Beka 1

Beka (Estonia) / c. 1914

back next

Design: Another example of Roman mythology as transposed into popular culture, an impulse toward paganism (and a departure from Christianity) which seemed to have swept across Germany in the early 1900s. The Muses, daughters of the god Zeus (or, in Roman terminology, Apollo) through a human mother were originally thought of as being only three in number: Aoide ('song'), Melete ('practice'), and Mneme ('memory'). The figures here seem to characterize those qualities. Later, the number of Muses governing literature and the performing arts was expanded to nine.

The hand-scripted Beka name, with the beginnings of an underlining swash that would become increasingly prominent over the next decade (right), has been positioned as the focal point of the gaze of two of the muses, while the other engages the potential buyer of the record. The previously dominant Beka logo, showing a flamingo listening to a phonograph horn, has been downplayed, being merged into the greenery on the shoreline.

History: Thanks for updated info to collector Georg Richter of Germany, who notes: "In 1903 Heinrich Bumb and Carl Koenig started the 'Institut fur Moderne Erfindungen [Institute for Modern Inventions] Bumb und Koenig' to develop phonograph machines. Shortly afterward, they introduced the Beka record label, the name of which was a combination of 'Bé-' the German pronunciation of the letter 'B' (for Bumb), and 'Ka,' the pronunciation of the letter 'K' (for Koenig). In 1910 the business magnate Carl Lindstrom began buying Beka shares; by 1917 he had become its sole owner."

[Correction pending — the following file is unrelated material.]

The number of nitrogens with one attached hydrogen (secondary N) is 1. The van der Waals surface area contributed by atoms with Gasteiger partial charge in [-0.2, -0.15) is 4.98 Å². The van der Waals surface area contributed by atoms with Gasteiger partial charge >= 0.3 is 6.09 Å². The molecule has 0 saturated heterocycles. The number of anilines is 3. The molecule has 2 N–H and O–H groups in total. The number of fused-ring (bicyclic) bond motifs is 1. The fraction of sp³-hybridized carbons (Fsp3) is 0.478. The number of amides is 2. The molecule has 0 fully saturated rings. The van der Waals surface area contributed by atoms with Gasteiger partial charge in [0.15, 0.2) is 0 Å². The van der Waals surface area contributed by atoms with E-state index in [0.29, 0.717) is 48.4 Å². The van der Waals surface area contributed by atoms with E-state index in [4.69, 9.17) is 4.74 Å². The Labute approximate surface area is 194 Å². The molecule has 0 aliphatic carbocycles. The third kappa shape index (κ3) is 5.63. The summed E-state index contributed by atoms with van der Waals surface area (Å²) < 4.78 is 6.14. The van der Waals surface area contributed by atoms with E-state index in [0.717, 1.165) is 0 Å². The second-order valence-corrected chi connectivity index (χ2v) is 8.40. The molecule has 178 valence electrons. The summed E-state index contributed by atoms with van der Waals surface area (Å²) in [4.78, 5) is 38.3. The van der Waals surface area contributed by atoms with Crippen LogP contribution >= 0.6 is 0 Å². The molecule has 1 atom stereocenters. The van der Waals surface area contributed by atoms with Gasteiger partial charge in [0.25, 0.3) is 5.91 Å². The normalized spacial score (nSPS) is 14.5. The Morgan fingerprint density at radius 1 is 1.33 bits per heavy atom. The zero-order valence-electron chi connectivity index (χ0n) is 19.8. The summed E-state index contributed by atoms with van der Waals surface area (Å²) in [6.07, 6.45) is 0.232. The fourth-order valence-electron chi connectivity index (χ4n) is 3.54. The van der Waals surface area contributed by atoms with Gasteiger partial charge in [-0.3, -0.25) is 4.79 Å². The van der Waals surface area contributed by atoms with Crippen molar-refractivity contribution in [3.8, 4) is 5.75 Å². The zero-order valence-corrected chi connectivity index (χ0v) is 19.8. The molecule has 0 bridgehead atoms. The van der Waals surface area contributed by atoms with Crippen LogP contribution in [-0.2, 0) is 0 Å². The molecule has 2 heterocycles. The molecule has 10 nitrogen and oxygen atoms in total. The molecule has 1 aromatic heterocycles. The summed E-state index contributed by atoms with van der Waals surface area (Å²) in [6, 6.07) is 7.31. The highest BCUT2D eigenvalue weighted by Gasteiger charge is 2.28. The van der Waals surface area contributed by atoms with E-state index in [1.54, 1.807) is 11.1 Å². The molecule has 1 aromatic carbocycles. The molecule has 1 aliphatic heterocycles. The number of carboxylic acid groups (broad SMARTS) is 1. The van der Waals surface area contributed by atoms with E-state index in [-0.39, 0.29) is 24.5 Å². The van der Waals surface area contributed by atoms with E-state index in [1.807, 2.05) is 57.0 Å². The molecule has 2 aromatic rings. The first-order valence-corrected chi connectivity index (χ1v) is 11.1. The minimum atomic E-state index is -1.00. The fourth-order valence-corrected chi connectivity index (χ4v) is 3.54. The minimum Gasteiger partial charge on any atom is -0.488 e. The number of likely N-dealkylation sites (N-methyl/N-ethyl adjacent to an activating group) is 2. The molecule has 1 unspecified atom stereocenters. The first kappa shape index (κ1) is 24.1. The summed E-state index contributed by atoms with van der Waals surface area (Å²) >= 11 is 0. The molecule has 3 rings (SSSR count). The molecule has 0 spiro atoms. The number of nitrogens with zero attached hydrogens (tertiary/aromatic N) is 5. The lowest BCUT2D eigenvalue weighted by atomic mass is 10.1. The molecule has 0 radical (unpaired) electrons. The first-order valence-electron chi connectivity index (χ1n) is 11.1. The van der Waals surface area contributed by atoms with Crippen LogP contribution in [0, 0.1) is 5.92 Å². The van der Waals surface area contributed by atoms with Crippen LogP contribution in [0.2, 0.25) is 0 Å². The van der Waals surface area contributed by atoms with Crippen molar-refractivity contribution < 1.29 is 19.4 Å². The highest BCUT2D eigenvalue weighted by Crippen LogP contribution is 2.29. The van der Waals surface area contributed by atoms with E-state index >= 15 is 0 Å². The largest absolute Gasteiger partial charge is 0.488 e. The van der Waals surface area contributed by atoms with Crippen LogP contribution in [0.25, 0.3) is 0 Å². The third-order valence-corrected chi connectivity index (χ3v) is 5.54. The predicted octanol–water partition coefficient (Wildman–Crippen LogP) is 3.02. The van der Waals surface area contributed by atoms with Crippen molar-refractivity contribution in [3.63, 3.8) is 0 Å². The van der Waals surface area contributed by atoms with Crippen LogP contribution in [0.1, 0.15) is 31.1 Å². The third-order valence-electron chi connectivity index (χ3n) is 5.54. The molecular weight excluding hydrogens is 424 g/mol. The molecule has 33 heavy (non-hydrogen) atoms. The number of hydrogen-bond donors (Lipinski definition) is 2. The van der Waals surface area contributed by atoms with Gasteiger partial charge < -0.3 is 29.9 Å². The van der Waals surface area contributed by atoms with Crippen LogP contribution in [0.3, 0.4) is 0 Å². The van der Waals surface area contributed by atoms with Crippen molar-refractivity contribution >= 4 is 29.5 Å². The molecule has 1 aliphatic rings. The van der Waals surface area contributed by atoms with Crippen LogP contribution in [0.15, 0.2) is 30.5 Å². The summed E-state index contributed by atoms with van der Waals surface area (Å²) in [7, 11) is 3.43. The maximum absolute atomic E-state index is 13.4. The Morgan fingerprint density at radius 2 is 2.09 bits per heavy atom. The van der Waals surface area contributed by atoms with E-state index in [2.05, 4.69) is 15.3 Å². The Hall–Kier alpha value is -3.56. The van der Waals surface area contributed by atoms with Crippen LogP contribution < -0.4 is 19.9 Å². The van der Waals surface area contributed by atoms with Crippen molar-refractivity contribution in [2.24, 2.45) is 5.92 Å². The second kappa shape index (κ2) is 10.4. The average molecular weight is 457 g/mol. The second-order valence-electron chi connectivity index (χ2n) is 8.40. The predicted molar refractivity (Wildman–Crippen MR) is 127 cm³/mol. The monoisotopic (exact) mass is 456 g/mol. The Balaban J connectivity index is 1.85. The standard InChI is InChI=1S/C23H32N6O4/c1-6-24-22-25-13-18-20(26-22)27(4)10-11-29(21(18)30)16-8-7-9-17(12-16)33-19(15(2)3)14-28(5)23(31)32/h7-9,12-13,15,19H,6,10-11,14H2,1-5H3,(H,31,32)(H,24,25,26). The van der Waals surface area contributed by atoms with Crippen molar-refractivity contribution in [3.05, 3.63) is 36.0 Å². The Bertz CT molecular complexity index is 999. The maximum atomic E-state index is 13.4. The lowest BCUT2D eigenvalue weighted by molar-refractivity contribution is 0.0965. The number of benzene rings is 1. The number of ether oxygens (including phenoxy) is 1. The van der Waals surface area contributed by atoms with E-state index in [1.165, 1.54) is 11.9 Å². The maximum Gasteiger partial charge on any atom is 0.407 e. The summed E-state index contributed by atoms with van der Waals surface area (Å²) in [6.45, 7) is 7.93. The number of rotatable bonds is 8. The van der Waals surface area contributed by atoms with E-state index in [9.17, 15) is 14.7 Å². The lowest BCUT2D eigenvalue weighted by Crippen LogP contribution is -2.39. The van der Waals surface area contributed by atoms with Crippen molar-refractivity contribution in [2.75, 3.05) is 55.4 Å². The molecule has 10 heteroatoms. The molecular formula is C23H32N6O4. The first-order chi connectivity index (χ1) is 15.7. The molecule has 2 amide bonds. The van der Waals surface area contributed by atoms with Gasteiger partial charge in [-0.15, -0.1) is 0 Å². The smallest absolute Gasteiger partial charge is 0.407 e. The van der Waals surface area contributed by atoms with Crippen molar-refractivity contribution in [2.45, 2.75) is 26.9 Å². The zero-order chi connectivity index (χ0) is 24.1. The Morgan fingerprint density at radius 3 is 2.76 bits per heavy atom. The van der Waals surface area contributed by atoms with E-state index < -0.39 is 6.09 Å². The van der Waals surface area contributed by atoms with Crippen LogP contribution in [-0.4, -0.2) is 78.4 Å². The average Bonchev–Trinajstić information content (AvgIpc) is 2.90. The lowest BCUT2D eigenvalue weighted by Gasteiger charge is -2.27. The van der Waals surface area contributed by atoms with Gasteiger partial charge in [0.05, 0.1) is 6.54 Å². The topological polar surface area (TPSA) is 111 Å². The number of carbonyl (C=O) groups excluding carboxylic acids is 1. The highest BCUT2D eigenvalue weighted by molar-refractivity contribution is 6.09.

Alternate label scans (above) courtesy of collector Georg Richter of Germany, who writes: "This label of the three graces was first used in 1914, and was succeeded by the yellow label in 1925, which was succeeded (finally) in 1926 by the red label. The first version, with the buildings in the background, is from c. 1915 (with a reissue of an 1909 recording), the others are from c. 1922-23. The flamingo had been used by Beka as a trade mark since mid-1905. I would make a guess that the labels with gold text on black might have been used for 'serious' music, the other one for dance music etc."

Alternate label scan (above) courtesy of collector Kjell Thorsen of Norway, who notes that this track, which exemplifies the widespread interest in exotic culture, was recorded in 1919 in Stockholm, Sweden.


Design variations of this label in this decade (click on image to view page):


site map   era index